Don’t forget to enter the 12 Days of Cookies FREE GIVEAWAY DRAWING!

“What are you making?”

“A new recipe for ‘tuile’ – crispy little French cookies.”

“Well, if they’re French, I’m guessing they’re delicious and difficult to make!”

This little exchange made me laugh. Coconut Tuile Cookies are delicious, indeed! I suppose they can be a bit challenging to make, but unless you’re trying to win an award for technique, I wouldn’t let that discourage you. It takes a bit of practice to create the curved shape of traditional tuile. However, if you don’t mind being nontraditional, just leave them flat like most other cookies (see photo at bottom of post). Problem solved!

WIN_20151112_152705Ingredients

1/2 cup sweetened, shredded coconut

1 tablespoon cornstarch

1/3 cup sugar

1 egg white

2 drops coconut extract

2 tablespoons vegetable oil

WIN_20151112_153639Directions

Step 1) Place shredded coconut in a blender or food processor and chop for 2-3 seconds. You aren’t trying to create flour, you’re just breaking the coconut shreds into smaller pieces. Transfer coconut to a small mixing bowl.

Step 2) Add all remaining ingredients to the mixing bowl and mix well.

Step 3) Line a baking sheet with parchment paper. Spread batter in small circles (approximately 3 inches across) as thinly as you can. I recommend baking only about 6 cookies at a time, if you want traditional curved cookies (see Step 5 below). If you don’t mind flat cookies, as shown at the bottom of this post, then you can bake as many cookies at once as you wish!

Step 4) Bake in a preheated 350 degree oven for 8-9 minutes or until edges begin to brown.

Step 5) For curved cookies, place a piece of parchment paper over a rolling pin. When your tuile cookies come out of the oven, immediately transfer them to the parchment paper on the rolling pin. Allow cookies to cool for several minutes on the rolling pin before gently transferring to a cooling rack.

Like many baked French delicacies, these tuile cookies are best enjoyed within a day or two of baking.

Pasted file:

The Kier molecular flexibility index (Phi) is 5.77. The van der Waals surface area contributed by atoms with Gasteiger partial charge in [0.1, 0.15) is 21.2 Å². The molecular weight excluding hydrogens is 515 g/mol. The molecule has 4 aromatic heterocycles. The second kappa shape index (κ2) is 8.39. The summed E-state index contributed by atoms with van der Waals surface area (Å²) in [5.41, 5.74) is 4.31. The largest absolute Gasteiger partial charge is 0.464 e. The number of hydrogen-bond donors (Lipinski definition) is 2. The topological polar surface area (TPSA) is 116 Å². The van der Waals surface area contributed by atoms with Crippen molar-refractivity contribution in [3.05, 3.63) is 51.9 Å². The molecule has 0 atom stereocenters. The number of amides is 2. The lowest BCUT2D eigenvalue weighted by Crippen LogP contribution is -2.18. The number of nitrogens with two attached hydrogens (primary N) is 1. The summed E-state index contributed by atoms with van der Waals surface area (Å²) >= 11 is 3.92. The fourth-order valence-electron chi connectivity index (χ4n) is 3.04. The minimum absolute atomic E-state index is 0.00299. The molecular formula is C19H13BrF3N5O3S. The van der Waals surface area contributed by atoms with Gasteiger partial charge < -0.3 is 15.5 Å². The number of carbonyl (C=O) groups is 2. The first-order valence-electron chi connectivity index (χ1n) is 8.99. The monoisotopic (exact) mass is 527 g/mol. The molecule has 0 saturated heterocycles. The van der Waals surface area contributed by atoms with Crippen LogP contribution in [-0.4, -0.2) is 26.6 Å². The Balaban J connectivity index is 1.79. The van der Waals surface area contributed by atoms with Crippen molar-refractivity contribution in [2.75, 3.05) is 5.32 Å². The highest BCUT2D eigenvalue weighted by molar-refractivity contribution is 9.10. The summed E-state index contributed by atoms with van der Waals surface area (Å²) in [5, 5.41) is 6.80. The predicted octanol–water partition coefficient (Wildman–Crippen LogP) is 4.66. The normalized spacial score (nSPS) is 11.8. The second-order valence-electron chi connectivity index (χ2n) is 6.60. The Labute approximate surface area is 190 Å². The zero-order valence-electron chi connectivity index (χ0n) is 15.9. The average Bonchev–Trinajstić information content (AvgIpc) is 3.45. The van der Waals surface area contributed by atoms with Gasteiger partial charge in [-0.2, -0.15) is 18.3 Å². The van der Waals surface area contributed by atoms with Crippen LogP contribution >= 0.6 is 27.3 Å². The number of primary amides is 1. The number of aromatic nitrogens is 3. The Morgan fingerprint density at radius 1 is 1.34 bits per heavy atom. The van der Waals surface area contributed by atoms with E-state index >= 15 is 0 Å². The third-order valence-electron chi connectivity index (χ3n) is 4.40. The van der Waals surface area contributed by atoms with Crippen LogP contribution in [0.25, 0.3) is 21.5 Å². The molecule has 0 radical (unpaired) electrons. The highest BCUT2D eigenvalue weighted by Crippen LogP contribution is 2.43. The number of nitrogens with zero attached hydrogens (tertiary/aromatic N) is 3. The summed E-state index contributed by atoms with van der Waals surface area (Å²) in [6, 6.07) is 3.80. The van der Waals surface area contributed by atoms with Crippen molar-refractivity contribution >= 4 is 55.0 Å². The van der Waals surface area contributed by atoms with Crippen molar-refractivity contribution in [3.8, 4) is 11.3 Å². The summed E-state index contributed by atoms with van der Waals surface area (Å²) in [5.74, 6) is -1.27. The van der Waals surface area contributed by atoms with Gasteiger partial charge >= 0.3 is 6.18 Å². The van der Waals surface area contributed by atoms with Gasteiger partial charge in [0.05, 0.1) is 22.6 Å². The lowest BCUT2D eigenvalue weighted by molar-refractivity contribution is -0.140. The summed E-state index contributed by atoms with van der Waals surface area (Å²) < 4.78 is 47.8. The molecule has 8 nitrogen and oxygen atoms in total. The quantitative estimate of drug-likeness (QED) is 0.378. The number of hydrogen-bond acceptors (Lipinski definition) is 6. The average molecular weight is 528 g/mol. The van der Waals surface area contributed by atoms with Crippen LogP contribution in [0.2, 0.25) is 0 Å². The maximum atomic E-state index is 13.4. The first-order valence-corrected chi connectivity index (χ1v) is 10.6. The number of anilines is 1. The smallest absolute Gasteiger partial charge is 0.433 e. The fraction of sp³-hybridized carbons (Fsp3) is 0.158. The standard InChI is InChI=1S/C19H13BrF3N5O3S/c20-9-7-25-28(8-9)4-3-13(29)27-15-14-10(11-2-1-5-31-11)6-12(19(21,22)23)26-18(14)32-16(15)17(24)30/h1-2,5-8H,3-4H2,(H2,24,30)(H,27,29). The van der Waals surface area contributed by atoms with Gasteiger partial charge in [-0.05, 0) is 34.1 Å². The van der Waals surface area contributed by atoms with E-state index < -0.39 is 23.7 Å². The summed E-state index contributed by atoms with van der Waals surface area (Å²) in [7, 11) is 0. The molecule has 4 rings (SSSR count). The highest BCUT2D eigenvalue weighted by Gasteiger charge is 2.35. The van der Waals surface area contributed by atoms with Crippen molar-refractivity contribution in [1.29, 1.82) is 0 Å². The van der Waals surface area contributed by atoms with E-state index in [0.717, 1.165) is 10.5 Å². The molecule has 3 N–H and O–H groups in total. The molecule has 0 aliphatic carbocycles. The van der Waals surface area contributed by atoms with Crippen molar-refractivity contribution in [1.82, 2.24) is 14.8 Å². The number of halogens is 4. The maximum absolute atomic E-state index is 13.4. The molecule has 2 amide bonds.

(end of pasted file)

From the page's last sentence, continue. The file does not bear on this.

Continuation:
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Coconut Tuile Cookies without the traditional, curved shape (these are easier to make)

Plum Tart

WIN_20150915_201813Plum season makes me nostalgic for France. During my travels to Lichtenberg, plum trees were everywhere, heavy with fruit. Not surprisingly, local cafes and bistros featured plums prominently on their menus. This tart reminds me of that visit and makes me smile.

Ingredients (Serves 8 – 10)

For the crust:

1 cup flour

1/2 cup ground pecans

1/4 cup sugar

1/4 cup cold butter

2 tablespoons brandy

1 egg

For the filling:

9 small plums, halved and pits removed

8 ounces Neufchâtel cheese, softened (or substitute cream cheese)

2 eggs

1/3 cup sugar

1 tablespoon brandy

1/2 teaspoon grated lemon zest

Directions

WIN_20150915_181058Step 1) Combine flour, pecans, and sugar.  Cut in butter with a pastry cutter or two forks, until mixture resembles little peas.  Add egg and brandy.  Mix – use your hands! – until well combined.

Step 2) Press dough into a tart pan (a pie dish would work fine, too).  Place a piece of aluminum foil over the dough and sprinkle with dried beans.  This will keep air bubbles from forming and “puffing up” your dough.

Step 3) Bake dough (foil, beans, and all) in a preheated 400 degree oven for 20 minutes.  Reduce heat to 375 degrees and bake an additional 10 minutes.  Remove from oven, remove beans and foil, and let cool for 10 minutes.

Step 4) While crust cools, use an electric mixer to combine softened Neufchâtel cheese, eggs, sugar, brandy, and lemon zest.

Step 5) Spread cheese filling over crust. Gently press plum halves, cut side down, into cheese filling.

Step 6) Bake for 30 minutes at 350 degrees. Serve warm or cold. I prefer this dish cold.

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Baked Tilapia with Chevre Polenta and Sauteed Zucchini

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This meal brings me right back to an unassuming little bistro in Lichtenberg, France, where I enjoyed one of the greatest dining experiences of my life so far.  My companions and I were walking through the village, we were hungry, we looked through a wide picture window and saw people having lunch, so we stopped. Ending up at this particular bistro was really as incidental as that. What followed was a spectacular dining experience! Between my companions and I, we sampled many dishes. My favorite was a mild whitefish paired with perfectly prepared zucchini and a creamy polenta. Here is my attempt at recreating this experience. I hope you enjoy!

WIN_20150330_184357Chevre Polenta (Serves 6)